Mike Cahill came to international attention with his low budget indie film Another Earth in 2011. The film used science fiction as the underpinning of a story that delved into the human condition. The film was a moderate success in terms of box office and received much praise including a glowing review from moviescramble. Cahill has returned with a similar film as his follow-up. Again science fiction is in the background as themes of life, love and spiritualisation are explored.
Dr Ian Gray (Michael Pitt) is a young scientist on a mission. Ever since childhood he has been preoccupied with the eye. Everyone has a unique set of eyes and as an adult Dr Gray’s mission is an attempt to chart the evolution of the eye from animals that are naturally blind to the 20/20 vision of human beings. When research student Karen (Brit Marling) starts to work with him, her ideas and insights galvanise him and start him in a direction that could end with a major scientific breakthrough.
At the same time, Ian encounters a mysterious masked girl at a party. She captivates him but leaves him before he can figure out who she is. All he has is a photograph of her eyes. Through a serious of odd occurrences, he is directed to a billboard which features the same eyes in his photo. He is then able to find the girl (Astrid Berges-Frisbey). Sofi is a unique and spiritual woman who believes in fate and soul mates. She in turn pushes him to further his research in the search for the origins of the eye and perhaps the human soul.
The film shares a number of elements with Another Earth. The look and feel of the film is very similar. For the most part, it is shot in a rather grainy and stark way. This is a comment on the work that the scientists are doing. There is nothing glamorous about research and in a lot of ways it is tedious and repetitive work when trying to establish and confirm the facts. The camera work, although intimate with its habit of close up shots, never feels intrusive and actually helps to convey the mood of most of the scenes.
Michael Pitt is superb in the lead role. Given the chance to do something a little different to his role in the television series Boardwalk Empire he pieces together the performance of a man who is driven and dedicated to his work but is conflicted and confused when he encounters things he cannot rationalise. It is an understated and nuanced performance which is a highlight of the film. Britt Marling is also impressive in the role of the research assistant. She has a real quality to her performance that allows the audience to understand her character really quickly without her having to seemingly do too much on-screen. Astrid Berges-Frisbey was new to me and she is perfect in the role of the flighty Sofi. It is difficult to portray a slightly kooky and free-spirited personality without slipping into caricature which leads to the character alienating the audience. She is as understated as the other main characters and fits in very nicely.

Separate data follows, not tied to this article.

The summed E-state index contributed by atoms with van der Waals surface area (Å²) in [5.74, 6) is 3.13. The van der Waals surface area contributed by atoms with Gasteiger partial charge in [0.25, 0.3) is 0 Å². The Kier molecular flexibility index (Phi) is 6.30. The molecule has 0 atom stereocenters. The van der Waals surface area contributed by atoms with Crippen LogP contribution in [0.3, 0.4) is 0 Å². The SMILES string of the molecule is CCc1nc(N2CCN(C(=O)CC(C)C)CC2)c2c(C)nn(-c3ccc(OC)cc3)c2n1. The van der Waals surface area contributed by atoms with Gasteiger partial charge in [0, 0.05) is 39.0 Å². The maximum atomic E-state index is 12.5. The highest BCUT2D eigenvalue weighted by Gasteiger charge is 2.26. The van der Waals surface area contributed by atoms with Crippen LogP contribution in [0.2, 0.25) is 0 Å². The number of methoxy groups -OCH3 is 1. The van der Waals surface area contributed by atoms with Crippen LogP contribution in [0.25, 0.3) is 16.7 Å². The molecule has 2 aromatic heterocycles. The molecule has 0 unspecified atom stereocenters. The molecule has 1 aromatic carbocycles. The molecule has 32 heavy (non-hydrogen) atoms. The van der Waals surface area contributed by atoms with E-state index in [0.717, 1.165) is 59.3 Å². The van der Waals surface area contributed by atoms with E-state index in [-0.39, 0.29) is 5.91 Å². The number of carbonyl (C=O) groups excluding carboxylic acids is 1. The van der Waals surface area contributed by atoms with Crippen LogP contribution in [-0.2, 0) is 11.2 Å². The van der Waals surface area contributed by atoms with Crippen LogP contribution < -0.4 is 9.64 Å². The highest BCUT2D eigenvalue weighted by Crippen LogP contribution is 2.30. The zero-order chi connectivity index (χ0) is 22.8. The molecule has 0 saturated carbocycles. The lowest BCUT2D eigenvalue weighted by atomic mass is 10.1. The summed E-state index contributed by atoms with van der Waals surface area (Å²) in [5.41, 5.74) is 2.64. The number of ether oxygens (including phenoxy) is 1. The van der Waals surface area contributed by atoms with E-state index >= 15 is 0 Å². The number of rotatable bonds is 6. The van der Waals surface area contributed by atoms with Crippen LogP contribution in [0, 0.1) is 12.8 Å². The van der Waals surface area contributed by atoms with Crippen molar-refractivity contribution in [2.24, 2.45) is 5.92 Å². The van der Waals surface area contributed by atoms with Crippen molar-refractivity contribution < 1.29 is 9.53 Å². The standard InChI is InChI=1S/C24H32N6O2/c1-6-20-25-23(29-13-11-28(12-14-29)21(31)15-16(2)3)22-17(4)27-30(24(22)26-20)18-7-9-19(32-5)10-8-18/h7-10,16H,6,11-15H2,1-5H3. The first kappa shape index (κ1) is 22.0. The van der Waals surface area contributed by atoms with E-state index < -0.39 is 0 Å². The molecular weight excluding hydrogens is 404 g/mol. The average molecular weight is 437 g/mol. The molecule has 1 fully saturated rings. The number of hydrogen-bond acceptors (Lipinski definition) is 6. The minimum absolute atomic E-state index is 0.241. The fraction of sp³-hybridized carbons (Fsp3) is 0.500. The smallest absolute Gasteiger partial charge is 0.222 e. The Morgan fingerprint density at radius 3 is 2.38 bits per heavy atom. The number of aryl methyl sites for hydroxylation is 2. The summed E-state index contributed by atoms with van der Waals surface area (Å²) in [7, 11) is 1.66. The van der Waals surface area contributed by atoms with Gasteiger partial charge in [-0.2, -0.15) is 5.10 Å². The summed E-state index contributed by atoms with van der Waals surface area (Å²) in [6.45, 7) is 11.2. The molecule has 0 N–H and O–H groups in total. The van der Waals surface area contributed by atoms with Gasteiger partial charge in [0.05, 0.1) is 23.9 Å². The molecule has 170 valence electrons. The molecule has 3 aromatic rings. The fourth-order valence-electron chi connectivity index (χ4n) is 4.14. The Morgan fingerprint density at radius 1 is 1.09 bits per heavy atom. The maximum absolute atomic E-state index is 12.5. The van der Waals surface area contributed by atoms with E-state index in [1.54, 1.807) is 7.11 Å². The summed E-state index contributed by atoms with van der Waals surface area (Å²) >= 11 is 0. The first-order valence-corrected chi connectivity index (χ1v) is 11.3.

The film has a slow and contemplative pace. There is no requirement to rush things along and the story unfolds without any need to push it forward. In a way, this mirrors the approach that the scientists have to take with their research. Moving too quickly can lead to mistakes which compound over time. The pace of the film is somewhat deceptive though as you get sucked into the story and actually appreciate the lack of urgency. The music that helps the mood is suitably in the background and doesnot interrupt in any way. As it always should, the music serves to convey the mood rather than force it. It mostly involves gentle piano music with electronics for atmosphere.
Overall, this is a film that is definitely worth your time. It is beautifully shot and has a story and performances that will more than entertain you and leave you thinking of it for some time after. Highly recommended.